Sunday, March 01, 2015

Boukie's, Royal Oak, Michigan

Boukie's sadly closed suddenly in 2012, but reopened last October at the corner of Main and 11 mile. The food is just as good as it was in their old location, according to all reports, so we finally paid a visit to try some of their dishes, including the cauliflower with tahini:


Arayas:


and Hoummas with raw vegetables. It was all beautifully presented and absolutely delicious. Certainly the best Lebanese food anywhere near Royal Oak, and right up there with the best of Pita Cafe.

Mi Compadre, Ann Arbor

Ann Arbor has another new Mexican Restaurant- Mi Compadre- located in a strip mall at 2111 Packard. It's a very unprepossessing place, with minimal decor- just a kitchen not quite hidden behind a drinks cooler and a few booths. The menu is very untypical, with what the owners describe as authentic Oaxacan dishes like Tortas (sandwiches) and Tlayudas.

While snacking on heart shaped tortilla chips (it was Valentine's day) with two tasty salsas we ordered a chicken Fajitas:


And a beef Tlayudas:



The vegetables were all fresh (although the tomatoes were about what you can expect in February), as were the tortillas, which are sourced from the Ann Arbor Tortilla Factory. The beans were very good, the rice was exceptional ,and the beef and chicken were, well, dry, tough and tasteless. Between the two, I'd go with the fajitas, and I'd recommend you get the vegetarian version.

We'd still like to go back and try some other dishes on the expanding menu, and when we do I'll write about it here, of course.

Friday, February 20, 2015

Fixing Winter Tomatoes



You just can't get decent tomatoes in the winter, unless you live in the tropics, but you can turn hothouse tomatoes into something reasonably flavorful.

Slice your tomatoes in half, and place them on a lightly oiled baking sheet.

Sprinkle with:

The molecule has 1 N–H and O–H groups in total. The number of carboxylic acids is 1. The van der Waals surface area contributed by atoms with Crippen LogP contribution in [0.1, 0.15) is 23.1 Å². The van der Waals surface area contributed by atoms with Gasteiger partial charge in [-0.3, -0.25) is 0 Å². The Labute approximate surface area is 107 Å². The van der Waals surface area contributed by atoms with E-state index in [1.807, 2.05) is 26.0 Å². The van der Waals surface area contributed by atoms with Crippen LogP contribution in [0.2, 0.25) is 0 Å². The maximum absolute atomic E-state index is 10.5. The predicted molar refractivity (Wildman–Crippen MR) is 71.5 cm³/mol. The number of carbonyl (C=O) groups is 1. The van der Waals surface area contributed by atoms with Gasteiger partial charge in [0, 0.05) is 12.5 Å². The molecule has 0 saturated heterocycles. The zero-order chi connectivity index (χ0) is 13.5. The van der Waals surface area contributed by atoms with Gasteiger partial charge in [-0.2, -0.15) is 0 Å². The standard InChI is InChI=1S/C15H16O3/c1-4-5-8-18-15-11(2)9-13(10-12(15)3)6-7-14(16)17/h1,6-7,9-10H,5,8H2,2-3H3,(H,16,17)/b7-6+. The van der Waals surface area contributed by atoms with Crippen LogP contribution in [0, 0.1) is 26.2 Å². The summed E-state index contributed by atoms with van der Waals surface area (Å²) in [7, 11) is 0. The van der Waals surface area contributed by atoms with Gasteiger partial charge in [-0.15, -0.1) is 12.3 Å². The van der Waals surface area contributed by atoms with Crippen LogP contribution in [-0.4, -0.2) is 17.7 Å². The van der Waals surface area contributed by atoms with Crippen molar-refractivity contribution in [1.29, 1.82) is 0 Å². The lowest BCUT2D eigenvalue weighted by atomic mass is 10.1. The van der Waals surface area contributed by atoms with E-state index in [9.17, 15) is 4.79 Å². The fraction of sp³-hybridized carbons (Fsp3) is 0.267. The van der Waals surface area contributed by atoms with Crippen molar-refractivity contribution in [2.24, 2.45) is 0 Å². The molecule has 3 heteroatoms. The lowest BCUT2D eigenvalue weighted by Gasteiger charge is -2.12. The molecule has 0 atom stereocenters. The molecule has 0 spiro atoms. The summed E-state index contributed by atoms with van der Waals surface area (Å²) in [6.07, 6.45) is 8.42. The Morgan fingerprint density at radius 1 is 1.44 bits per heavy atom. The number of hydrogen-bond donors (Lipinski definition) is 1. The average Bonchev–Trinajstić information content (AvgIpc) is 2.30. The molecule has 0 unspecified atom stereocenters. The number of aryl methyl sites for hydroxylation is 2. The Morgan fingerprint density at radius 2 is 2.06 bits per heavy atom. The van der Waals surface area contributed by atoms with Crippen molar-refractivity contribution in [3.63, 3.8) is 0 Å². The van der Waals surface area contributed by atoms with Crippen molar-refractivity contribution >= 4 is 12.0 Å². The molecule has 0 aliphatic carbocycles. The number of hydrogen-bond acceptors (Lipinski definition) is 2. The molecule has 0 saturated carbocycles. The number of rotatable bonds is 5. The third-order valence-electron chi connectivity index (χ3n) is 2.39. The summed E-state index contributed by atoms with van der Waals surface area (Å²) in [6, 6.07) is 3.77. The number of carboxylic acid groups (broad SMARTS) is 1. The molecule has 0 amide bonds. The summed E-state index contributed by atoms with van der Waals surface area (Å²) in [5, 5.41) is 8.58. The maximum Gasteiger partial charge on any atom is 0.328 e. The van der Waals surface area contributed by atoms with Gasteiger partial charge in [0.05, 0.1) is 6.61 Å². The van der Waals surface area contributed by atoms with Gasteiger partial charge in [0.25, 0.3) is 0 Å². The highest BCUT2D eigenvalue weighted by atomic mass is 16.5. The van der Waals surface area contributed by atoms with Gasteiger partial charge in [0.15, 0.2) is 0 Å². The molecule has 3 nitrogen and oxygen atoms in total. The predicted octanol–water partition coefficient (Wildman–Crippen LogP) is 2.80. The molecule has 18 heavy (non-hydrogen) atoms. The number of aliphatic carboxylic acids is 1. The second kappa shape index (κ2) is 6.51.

Garlic powder
Onion powder
Salt 
Sugar

Bake at 325 for an hour, and you'll have a flavorful side dish to serve with meat or fish.

Thursday, February 05, 2015

Fish Chowdah



I think I've mentioned the "cod pieces"- what I'd call trimmings- that Trader Joe's periodically has in their freezer compartment for $3.99/lb. I've baked them, made fritters from them, and put them in Chinese dishes, but for me, the best way to use them is to put them in a fish chowder. This recipe recipe doesn't adhere to any one culinary tradition, but it's the way I usually do it. Feel free to substitute for any or all of the ingredients.

Start by thawing the fish (of course), rinsing the pieces well, and squeezing out the excess moisture. Chop into pieces around an inch or so in size.

Sauté a couple of chopped leeks or a medium onion in a tablespoon of olive oil or canola oil. (If you're feeling more New England-ish,  skip the oil and cut 4oz of salt pork into matchstick-sized pieces, render the fat from that, and cook the pork until crisp.) If you use oil, add around a half teaspoon of salt to the leeks. At this point I'd also add a quarter teaspoon of red pepper flakes, but feel free to leave them out. 

Add a cup each of chopped carrots and celery. Cook at medium low temperature until all the vegetable are soft. 

Add the fish and a quart of either water, chicken stock, clam juice, fish stock, or a mix of any of the above, a pinch of saffron, if you have it, and 2-3 large (or 3-4 medium)  potatoes, peeled and cut into half inch cubes. 

Simmer until the potatoes are well cooked, and add salt and pepper to taste, and serve.